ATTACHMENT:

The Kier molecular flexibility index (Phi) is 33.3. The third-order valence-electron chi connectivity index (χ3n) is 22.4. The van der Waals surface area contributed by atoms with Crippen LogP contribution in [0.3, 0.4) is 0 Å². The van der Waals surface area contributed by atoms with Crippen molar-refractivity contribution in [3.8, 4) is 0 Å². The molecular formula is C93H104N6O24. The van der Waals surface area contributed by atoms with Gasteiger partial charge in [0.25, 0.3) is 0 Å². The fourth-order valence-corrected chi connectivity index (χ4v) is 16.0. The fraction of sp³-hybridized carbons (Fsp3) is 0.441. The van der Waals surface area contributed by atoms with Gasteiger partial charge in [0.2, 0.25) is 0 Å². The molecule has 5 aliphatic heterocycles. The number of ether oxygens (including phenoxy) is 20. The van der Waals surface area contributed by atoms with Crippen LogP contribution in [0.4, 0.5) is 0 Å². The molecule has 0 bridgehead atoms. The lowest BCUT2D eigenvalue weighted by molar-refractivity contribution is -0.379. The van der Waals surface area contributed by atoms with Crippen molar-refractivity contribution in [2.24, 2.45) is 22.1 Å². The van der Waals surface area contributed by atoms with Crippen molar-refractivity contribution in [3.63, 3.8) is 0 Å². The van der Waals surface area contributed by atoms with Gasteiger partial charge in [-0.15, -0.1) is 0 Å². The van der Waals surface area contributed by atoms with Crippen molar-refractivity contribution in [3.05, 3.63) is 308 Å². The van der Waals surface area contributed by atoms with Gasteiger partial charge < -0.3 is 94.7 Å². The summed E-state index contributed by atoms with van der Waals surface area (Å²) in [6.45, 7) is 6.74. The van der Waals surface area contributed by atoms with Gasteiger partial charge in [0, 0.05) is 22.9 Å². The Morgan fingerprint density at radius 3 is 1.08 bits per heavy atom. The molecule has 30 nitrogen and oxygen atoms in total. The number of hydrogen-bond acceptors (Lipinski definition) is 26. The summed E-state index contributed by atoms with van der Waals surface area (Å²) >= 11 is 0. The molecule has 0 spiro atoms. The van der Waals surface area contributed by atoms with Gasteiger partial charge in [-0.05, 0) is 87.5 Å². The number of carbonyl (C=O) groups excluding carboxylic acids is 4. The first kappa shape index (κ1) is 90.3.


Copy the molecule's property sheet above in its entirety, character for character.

The Kier molecular flexibility index (Phi) is 33.3. The third-order valence-electron chi connectivity index (χ3n) is 22.4. The van der Waals surface area contributed by atoms with Crippen LogP contribution in [0.3, 0.4) is 0 Å². The van der Waals surface area contributed by atoms with Crippen molar-refractivity contribution in [3.8, 4) is 0 Å². The molecular formula is C93H104N6O24. The van der Waals surface area contributed by atoms with Gasteiger partial charge in [0.25, 0.3) is 0 Å². The fourth-order valence-corrected chi connectivity index (χ4v) is 16.0. The fraction of sp³-hybridized carbons (Fsp3) is 0.441. The van der Waals surface area contributed by atoms with Gasteiger partial charge in [0.2, 0.25) is 0 Å². The molecule has 5 aliphatic heterocycles. The number of ether oxygens (including phenoxy) is 20. The van der Waals surface area contributed by atoms with Crippen LogP contribution in [0.4, 0.5) is 0 Å². The molecule has 0 bridgehead atoms. The lowest BCUT2D eigenvalue weighted by molar-refractivity contribution is -0.379. The van der Waals surface area contributed by atoms with Crippen molar-refractivity contribution in [2.24, 2.45) is 22.1 Å². The van der Waals surface area contributed by atoms with Crippen molar-refractivity contribution in [3.63, 3.8) is 0 Å². The van der Waals surface area contributed by atoms with Gasteiger partial charge in [-0.15, -0.1) is 0 Å². The van der Waals surface area contributed by atoms with Crippen molar-refractivity contribution in [3.05, 3.63) is 308 Å². The van der Waals surface area contributed by atoms with Gasteiger partial charge < -0.3 is 94.7 Å². The summed E-state index contributed by atoms with van der Waals surface area (Å²) in [6.45, 7) is 6.74. The van der Waals surface area contributed by atoms with Gasteiger partial charge in [0, 0.05) is 22.9 Å². The Morgan fingerprint density at radius 3 is 1.08 bits per heavy atom. The molecule has 30 nitrogen and oxygen atoms in total. The number of hydrogen-bond acceptors (Lipinski definition) is 26. The summed E-state index contributed by atoms with van der Waals surface area (Å²) >= 11 is 0. The molecule has 0 spiro atoms. The van der Waals surface area contributed by atoms with Gasteiger partial charge in [-0.05, 0) is 87.5 Å². The number of carbonyl (C=O) groups excluding carboxylic acids is 4. The first kappa shape index (κ1) is 90.3.